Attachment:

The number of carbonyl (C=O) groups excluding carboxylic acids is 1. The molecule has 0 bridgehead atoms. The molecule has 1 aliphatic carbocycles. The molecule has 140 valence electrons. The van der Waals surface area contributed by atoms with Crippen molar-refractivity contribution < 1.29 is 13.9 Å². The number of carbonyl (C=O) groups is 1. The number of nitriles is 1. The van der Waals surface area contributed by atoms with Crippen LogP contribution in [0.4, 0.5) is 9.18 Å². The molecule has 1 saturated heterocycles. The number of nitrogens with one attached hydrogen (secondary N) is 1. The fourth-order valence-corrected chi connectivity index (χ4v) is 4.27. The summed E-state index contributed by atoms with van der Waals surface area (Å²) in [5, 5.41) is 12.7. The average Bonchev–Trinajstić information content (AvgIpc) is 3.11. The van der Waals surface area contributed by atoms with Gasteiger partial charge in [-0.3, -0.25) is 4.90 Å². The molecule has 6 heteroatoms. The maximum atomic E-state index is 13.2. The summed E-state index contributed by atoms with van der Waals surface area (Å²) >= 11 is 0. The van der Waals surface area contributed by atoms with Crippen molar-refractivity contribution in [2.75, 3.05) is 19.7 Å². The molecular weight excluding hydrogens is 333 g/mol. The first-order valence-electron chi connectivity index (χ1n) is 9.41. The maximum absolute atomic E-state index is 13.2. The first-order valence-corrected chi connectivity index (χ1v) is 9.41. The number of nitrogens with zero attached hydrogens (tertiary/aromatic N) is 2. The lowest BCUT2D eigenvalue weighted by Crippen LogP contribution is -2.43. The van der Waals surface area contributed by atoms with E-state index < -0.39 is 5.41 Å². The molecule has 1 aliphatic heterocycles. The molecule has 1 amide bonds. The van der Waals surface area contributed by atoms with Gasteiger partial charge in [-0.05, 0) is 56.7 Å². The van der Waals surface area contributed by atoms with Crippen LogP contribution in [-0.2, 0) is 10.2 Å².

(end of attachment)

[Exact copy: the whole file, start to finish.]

The number of carbonyl (C=O) groups excluding carboxylic acids is 1. The molecule has 0 bridgehead atoms. The molecule has 1 aliphatic carbocycles. The molecule has 140 valence electrons. The van der Waals surface area contributed by atoms with Crippen molar-refractivity contribution < 1.29 is 13.9 Å². The number of carbonyl (C=O) groups is 1. The number of nitriles is 1. The van der Waals surface area contributed by atoms with Crippen LogP contribution in [0.4, 0.5) is 9.18 Å². The molecule has 1 saturated heterocycles. The number of nitrogens with one attached hydrogen (secondary N) is 1. The fourth-order valence-corrected chi connectivity index (χ4v) is 4.27. The summed E-state index contributed by atoms with van der Waals surface area (Å²) in [5, 5.41) is 12.7. The average Bonchev–Trinajstić information content (AvgIpc) is 3.11. The van der Waals surface area contributed by atoms with Gasteiger partial charge in [-0.3, -0.25) is 4.90 Å². The molecule has 6 heteroatoms. The maximum atomic E-state index is 13.2. The summed E-state index contributed by atoms with van der Waals surface area (Å²) >= 11 is 0. The van der Waals surface area contributed by atoms with Crippen molar-refractivity contribution in [2.75, 3.05) is 19.7 Å². The molecular weight excluding hydrogens is 333 g/mol. The first-order valence-electron chi connectivity index (χ1n) is 9.41. The maximum absolute atomic E-state index is 13.2. The first-order valence-corrected chi connectivity index (χ1v) is 9.41. The number of nitrogens with zero attached hydrogens (tertiary/aromatic N) is 2. The lowest BCUT2D eigenvalue weighted by Crippen LogP contribution is -2.43. The van der Waals surface area contributed by atoms with E-state index < -0.39 is 5.41 Å². The molecule has 1 aliphatic heterocycles. The molecule has 1 amide bonds. The van der Waals surface area contributed by atoms with Gasteiger partial charge in [-0.05, 0) is 56.7 Å². The van der Waals surface area contributed by atoms with Crippen LogP contribution in [-0.2, 0) is 10.2 Å².